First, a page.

Posted on Monday, November 24, 2003 - 01:46 am:   Edit Post Delete Post View Post/Check IP    Ban Poster IP (Moderator/Admin only)

When I started, I would buy a kit, boil it and after cooling pour in 1 pack of dry yeast and it would work. The point being, the yeast had to rehydrate and develope in the wort with no help from me. From what I read, as the sugar goes up so must the yeast. So try 100 points with no O2. As you have said, "if the outcome is known, what fun is that?"
 

Jared Cook (24.1.247.22)
Posted on Monday, November 24, 2003 - 02:50 am:   Edit Post Delete Post View Post/Check IP    Ban Poster IP (Moderator/Admin only)

The idea is that oxygenating the starter with a good pitchin rate is enough, and that oxygenation the wort isn't necessary.

That, Fredrik, is exactly what several British breweries do. Do a search on the HBD mailing list archives for Tracy Aquilla and yeast respiration. Someone asked that exact question, and his response was something on the lines of "hey, there's someone who's actually thinking."

He wrote an article for Brewing Techniques about oxygen consumption of yeast. It was titled something like "Debunking the myths of yeast respiration".
 

Fredrik (213.114.44.229)
Posted on Monday, November 24, 2003 - 07:09 am:   Edit Post Delete Post View Post/Check IP    Ban Poster IP (Moderator/Admin only)

Mmm 1.100 is in Walts regions :)

Interesting Jared! I'll try that search. Actually I know that last article, it was one of the first I read back half a year ago.

/Fredrik
 

Drew Avis (209.226.137.107)
Posted on Monday, November 24, 2003 - 03:28 pm:   Edit Post Delete Post View Post/Check IP    Ban Poster IP (Moderator/Admin only)

I'd say 15-20 gr / 25L for ales, 20-25 gr / 25L for lagers (depending on ferm temp and OG) - so yes, 2 packs is almost always a good idea.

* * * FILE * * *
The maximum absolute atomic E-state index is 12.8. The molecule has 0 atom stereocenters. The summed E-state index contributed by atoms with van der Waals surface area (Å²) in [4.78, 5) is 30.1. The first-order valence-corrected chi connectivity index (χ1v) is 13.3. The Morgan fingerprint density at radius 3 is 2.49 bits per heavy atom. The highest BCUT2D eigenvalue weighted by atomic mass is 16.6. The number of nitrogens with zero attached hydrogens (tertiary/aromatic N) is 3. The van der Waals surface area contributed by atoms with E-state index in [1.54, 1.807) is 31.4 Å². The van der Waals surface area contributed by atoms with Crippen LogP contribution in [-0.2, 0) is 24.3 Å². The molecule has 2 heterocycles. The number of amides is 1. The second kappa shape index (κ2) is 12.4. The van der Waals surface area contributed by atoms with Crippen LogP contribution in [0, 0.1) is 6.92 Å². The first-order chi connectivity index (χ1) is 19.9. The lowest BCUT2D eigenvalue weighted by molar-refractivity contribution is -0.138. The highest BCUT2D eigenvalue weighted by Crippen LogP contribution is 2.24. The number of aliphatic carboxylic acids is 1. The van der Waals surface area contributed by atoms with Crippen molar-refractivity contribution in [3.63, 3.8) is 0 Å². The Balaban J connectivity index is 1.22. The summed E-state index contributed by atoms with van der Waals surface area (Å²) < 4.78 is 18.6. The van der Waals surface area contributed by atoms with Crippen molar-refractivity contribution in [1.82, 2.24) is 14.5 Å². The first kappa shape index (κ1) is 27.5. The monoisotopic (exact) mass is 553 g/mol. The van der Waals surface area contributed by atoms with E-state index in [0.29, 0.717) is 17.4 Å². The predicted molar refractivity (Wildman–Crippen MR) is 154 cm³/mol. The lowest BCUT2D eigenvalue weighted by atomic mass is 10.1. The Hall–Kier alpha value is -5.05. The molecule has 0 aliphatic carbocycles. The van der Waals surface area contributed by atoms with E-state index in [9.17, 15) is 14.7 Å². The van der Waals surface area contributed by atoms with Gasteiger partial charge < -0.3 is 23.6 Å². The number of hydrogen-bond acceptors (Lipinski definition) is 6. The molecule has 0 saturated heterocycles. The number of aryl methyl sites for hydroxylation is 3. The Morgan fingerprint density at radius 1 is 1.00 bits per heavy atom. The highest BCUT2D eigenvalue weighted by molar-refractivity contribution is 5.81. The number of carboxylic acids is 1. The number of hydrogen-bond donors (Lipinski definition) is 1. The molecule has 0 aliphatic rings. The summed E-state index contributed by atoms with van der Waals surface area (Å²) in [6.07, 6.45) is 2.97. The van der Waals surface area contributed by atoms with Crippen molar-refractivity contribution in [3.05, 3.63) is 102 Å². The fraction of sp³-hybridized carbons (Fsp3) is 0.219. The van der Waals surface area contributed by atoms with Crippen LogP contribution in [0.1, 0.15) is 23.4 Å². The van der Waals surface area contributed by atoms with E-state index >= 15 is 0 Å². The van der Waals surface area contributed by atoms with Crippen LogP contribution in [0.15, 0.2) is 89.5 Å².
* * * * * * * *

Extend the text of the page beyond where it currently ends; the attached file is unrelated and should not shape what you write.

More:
Adam W (128.125.6.113)
Posted on Monday, November 24, 2003 - 08:18 pm:   Edit Post Delete Post View Post/Check IP    Ban Poster IP (Moderator/Admin only)

Aerating or oxygenating with Nottingham is irrelavant (only on the first pitch) because it already has been loaded with an excess of unsaturated fatty acids.

Direct from the Danstar website:

"It is unnecessary to aerate wort."
 

Bill Pierce (24.141.63.119)
Posted on Monday, November 24, 2003 - 08:48 pm:   Edit Post Delete Post View Post/Check IP    Ban Poster IP (Moderator/Admin only)

Adam, I'd like to see more explanation of that claim. Is Lallemand referring to wort into which their yeast is pitched or to all wort in general?
 

Adam W (128.125.6.113)
Posted on Monday, November 24, 2003 - 10:32 pm:   Edit Post Delete Post View Post/Check IP    Ban Poster IP (Moderator/Admin only)

Only on the first pitch of their yeast. See the Nottingham pdf avaiable on their website.
 

Fredrik (213.114.44.229)
Posted on Tuesday, November 25, 2003 - 06:18 am:   Edit Post Delete Post View Post/Check IP    Ban Poster IP (Moderator/Admin only)

I don't konw exactly the procedure when they manufacture dry yeast, but *if* as I think the internal cell reserves of glycogen as well as oxygen derived compounds is full (sterols and UFAs) I would find it sensible to think that adding oxygen to the wort isn't necessary. The reason would be that the live yeast is very healthy nutritionwise, and directly after pitching they simply doesn't need oxygen. Of course they could probably use some in the later stages (some 12-24 hours after pitching or something), but then the question is, is the wort oxygen added in the beginning still available to yeast at this time, or has it been used up for other purposes?

I think the difference here is the initial conditions and nutrition levels of yeast when pitched. I think the initial conditions determine the initial oxygen demand, which can vary from large (for a big fatigued yeast cake) to low or almost none for dry yeast. Where the oxygen demand for dry yeast is just very low, or actually ZERO, is hard to tell. That statement has to stand for Danstar. But on the other hand, even a non-aerated wort will probably contain a few ppm O2?

/Fredrik